Open Access Research article

Prenatal origin of childhood AML occurs less frequently than in childhood ALL

Tatiana Burjanivova12, Jozef Madzo12, Katerina Muzikova12, Claus Meyer3, Bjoern Schneider3, Felix Votava4, Rolf Marschalek3, Jan Stary2, Jan Trka12 and Jan Zuna12*

Author Affiliations

1 CLIP – Childhood Leukaemia Investigation Prague, Czech Republic

2 Department of Pediatric Hematology and Oncology, Charles University Prague, 2nd Medical School, Czech Republic

3 Institute of Pharmaceutical Biology/DCAL, University of Frankfurt, Frankfurt/Main, Germany

4 Department of Pediatrics, Charles University Prague, 3rd Medical School, Czech Republic

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BMC Cancer 2006, 6:100  doi:10.1186/1471-2407-6-100

Published: 21 April 2006



While there is enough convincing evidence in childhood acute lymphoblastic leukemia (ALL), the data on the pre-natal origin in childhood acute myeloid leukemia (AML) are less comprehensive. Our study aimed to screen Guthrie cards (neonatal blood spots) of non-infant childhood AML and ALL patients for the presence of their respective leukemic markers.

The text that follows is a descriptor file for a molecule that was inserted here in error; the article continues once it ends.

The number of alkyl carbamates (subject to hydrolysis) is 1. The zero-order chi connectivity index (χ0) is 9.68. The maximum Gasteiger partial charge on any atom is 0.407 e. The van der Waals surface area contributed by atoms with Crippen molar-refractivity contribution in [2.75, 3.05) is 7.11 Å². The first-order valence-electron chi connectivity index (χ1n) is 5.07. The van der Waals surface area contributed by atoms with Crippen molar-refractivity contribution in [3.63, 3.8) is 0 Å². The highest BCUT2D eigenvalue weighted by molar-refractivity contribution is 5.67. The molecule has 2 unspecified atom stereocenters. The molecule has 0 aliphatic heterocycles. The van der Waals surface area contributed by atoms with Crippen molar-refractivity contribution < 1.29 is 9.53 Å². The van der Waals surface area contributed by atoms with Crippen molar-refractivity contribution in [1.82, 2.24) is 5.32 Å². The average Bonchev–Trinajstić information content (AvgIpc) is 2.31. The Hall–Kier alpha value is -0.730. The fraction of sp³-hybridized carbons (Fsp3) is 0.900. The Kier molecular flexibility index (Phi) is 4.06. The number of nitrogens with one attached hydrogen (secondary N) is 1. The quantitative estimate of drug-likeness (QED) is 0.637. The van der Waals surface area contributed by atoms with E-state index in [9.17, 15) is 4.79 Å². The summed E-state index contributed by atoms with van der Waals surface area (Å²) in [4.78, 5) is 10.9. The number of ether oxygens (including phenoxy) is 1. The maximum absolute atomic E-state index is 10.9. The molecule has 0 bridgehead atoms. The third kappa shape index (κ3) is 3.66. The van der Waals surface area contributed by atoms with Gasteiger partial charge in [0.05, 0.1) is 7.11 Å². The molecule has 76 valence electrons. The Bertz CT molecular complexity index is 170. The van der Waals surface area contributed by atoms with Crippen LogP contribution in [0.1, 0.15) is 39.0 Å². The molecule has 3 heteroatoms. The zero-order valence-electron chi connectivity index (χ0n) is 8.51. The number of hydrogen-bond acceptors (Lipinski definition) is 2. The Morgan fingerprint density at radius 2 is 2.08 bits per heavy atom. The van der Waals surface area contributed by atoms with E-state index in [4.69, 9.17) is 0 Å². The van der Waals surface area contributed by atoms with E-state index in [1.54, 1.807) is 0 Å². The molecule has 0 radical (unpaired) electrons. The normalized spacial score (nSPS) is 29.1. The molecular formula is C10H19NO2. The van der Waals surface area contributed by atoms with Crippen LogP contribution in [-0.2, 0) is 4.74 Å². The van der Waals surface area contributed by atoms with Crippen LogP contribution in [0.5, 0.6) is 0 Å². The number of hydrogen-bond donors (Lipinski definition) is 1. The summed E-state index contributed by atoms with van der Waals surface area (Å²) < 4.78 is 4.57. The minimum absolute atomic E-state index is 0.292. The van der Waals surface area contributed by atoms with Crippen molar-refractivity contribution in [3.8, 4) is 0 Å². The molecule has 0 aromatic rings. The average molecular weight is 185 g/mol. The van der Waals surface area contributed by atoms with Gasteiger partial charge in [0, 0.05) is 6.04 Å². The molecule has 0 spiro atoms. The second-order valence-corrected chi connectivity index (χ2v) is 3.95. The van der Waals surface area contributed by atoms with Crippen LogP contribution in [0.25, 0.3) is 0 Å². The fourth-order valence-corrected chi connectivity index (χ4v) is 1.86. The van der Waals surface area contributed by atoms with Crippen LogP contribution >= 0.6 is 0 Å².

We analysed Guthrie cards of 12 ALL patients aged 2–6 years using immunoglobulin (Ig) and T-cell receptor (TCR) gene rearrangements (n = 15) and/or intronic breakpoints of TEL/AML1 fusion gene (n = 3). In AML patients (n = 13, age 1–14 years) PML/RARalpha (n = 4), CBFbeta/MYH11 (n = 3), AML1/ETO (n = 2), MLL/AF6 (n = 1), MLL/AF9 (n = 1) and MLL/AF10 (n = 1) fusion genes and/or internal tandem duplication of FLT3 gene (FLT3/ITD) (n = 2) were used as clonotypic markers. Assay sensitivity determined using serial dilutions of patient DNA into the DNA of a healthy donor allowed us to detect the pre-leukemic clone in Guthrie card providing 1–3 positive cells were present in the neonatal blood spot.


In 3 patients with ALL (25%) we reproducibly detected their leukemic markers (Ig/TCR n = 2; TEL/AML1 n = 1) in the Guthrie card. We did not find patient-specific molecular markers in any patient with AML.


In the largest cohort examined so far we used identical approach for the backtracking of non-infant childhood ALL and AML. Our data suggest that either the prenatal origin of AML is less frequent or the load of pre-leukemic cells is significantly lower at birth in AML compared to ALL cases.